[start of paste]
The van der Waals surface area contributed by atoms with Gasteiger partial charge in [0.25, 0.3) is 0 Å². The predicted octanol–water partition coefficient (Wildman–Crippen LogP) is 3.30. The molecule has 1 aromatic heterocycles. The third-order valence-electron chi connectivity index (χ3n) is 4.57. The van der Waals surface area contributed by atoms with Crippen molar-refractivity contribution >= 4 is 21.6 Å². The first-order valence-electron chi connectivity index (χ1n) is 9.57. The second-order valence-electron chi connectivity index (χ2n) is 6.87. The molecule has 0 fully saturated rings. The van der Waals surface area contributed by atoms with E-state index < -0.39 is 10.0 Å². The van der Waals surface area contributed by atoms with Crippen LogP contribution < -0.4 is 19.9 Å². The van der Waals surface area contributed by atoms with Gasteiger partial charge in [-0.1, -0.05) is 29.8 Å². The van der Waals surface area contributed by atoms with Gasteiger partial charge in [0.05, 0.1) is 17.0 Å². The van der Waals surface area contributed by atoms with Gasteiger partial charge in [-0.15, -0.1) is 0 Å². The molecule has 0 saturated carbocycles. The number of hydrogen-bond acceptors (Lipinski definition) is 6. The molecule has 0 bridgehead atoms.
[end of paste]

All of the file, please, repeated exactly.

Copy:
The van der Waals surface area contributed by atoms with Gasteiger partial charge in [0.25, 0.3) is 0 Å². The predicted octanol–water partition coefficient (Wildman–Crippen LogP) is 3.30. The molecule has 1 aromatic heterocycles. The third-order valence-electron chi connectivity index (χ3n) is 4.57. The van der Waals surface area contributed by atoms with Crippen molar-refractivity contribution >= 4 is 21.6 Å². The first-order valence-electron chi connectivity index (χ1n) is 9.57. The second-order valence-electron chi connectivity index (χ2n) is 6.87. The molecule has 0 fully saturated rings. The van der Waals surface area contributed by atoms with E-state index < -0.39 is 10.0 Å². The van der Waals surface area contributed by atoms with Crippen LogP contribution < -0.4 is 19.9 Å². The van der Waals surface area contributed by atoms with Gasteiger partial charge in [-0.1, -0.05) is 29.8 Å². The van der Waals surface area contributed by atoms with Gasteiger partial charge in [0.05, 0.1) is 17.0 Å². The van der Waals surface area contributed by atoms with Gasteiger partial charge in [-0.15, -0.1) is 0 Å². The molecule has 0 saturated carbocycles. The number of hydrogen-bond acceptors (Lipinski definition) is 6. The molecule has 0 bridgehead atoms.